My dear friend Lauren Castillo is the one who connected me to my amazing agent, Lori Kilkelly. I couldn’t have achieved so much so quickly without Lori K's guidance. I always set time aside to help people also just breaking into the industry. You never know how your knowledge may make a difference to someone. I’m so grateful for the kindness and support I received, and now I pay it forward.


© Lori Richmond


You have a couple of solo PBs coming up. Congratulations! Do you find it harder or easier to illustrate your own stories?

Thank you! I find writing to be a challenge. It doesn’t come as naturally to me as drawing. I find that I have a lot of ideas, but turning them into narratives is something I really have to work at.



PAX AND BLUE (Simon & Schuster, February 7, 2017) is a gentle story that was inspired by a true story my son told me about a lost bird who wandered on to a subway car. 

BUNNY’S STAYCATION (Scholastic, 2017) is about Bunny, who attempts to foil his Mama’s business trip, and creates his own adventure instead. My husband is always on the road for work, and I’m home with the boys — but I’ve also been the parent who has to travel. Neither situation is easy on the children or the parents. I hope this book is helpful to families, and I can’t wait to share!

What is a typical day of work like for you?

During the school year, I take my boys to school first thing in the morning. I’m extremely fortunate that my studio is only about a mile and a half away, so I walk there afterwards and am at my desk by around 8:45 am. I try to start every day with 30-60 minutes of “ideation time.” This could mean working on a story idea, or just drawing… the only rule I’ve set for myself is that it can’t be anything related to a current project.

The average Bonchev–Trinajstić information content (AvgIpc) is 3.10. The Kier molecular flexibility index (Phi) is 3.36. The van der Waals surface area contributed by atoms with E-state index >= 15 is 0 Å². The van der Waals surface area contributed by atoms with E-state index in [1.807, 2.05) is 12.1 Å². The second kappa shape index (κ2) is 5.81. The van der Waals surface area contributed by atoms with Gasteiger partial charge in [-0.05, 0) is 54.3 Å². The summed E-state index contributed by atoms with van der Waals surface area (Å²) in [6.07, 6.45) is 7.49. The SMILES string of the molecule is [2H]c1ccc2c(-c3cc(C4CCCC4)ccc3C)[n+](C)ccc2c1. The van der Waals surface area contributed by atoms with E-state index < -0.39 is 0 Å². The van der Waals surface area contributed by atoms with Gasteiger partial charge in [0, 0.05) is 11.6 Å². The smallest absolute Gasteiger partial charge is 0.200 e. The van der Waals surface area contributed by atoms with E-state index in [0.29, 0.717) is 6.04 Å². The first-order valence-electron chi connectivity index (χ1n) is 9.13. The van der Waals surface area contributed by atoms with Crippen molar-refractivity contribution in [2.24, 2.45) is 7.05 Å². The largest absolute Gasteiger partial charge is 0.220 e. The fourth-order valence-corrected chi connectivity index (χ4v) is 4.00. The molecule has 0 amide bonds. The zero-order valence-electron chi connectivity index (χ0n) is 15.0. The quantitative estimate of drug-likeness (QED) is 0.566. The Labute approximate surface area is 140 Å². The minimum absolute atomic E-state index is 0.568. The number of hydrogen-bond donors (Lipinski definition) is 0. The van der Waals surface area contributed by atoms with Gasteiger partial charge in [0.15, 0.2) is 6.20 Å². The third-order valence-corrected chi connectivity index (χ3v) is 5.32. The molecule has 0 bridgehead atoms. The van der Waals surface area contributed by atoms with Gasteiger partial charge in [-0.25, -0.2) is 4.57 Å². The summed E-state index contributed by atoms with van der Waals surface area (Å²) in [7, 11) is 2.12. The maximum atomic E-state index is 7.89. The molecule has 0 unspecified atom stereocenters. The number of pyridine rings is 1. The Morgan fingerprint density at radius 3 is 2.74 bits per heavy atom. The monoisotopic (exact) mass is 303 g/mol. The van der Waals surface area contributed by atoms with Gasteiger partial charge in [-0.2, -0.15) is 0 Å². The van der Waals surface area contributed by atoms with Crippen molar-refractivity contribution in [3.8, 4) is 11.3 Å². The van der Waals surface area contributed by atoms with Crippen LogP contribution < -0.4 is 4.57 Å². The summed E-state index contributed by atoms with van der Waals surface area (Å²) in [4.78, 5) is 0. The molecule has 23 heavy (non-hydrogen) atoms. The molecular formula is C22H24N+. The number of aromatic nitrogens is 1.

© Lori Richmond


After that first hour, I check my to-do list (I like the app Todoist, because it is always at the ready in my browser) and get started working! I usually break for lunch midday, and then work until about 6:15. Then I head home so my babysitter can leave. She picks up my boys from school and watches them through the late afternoon until I get home — having a sitter’s help is the only way I can work a full day.

What projects are you working on now?

In addition to PAX AND BLUE and BUNNY’S STAYCATION, I am working on illustrations for SKELLY’S HALLOWEEN written by David Martin (Macmillan/Henry Holt) and another yet-to-be-announced picture book project I am really excited about! There will also be another BUNNY book in the series with Scholastic.


© Lori Richmond


What advice would you give to your younger self? Is this the same advice you'd give to aspiring authors & illustrators?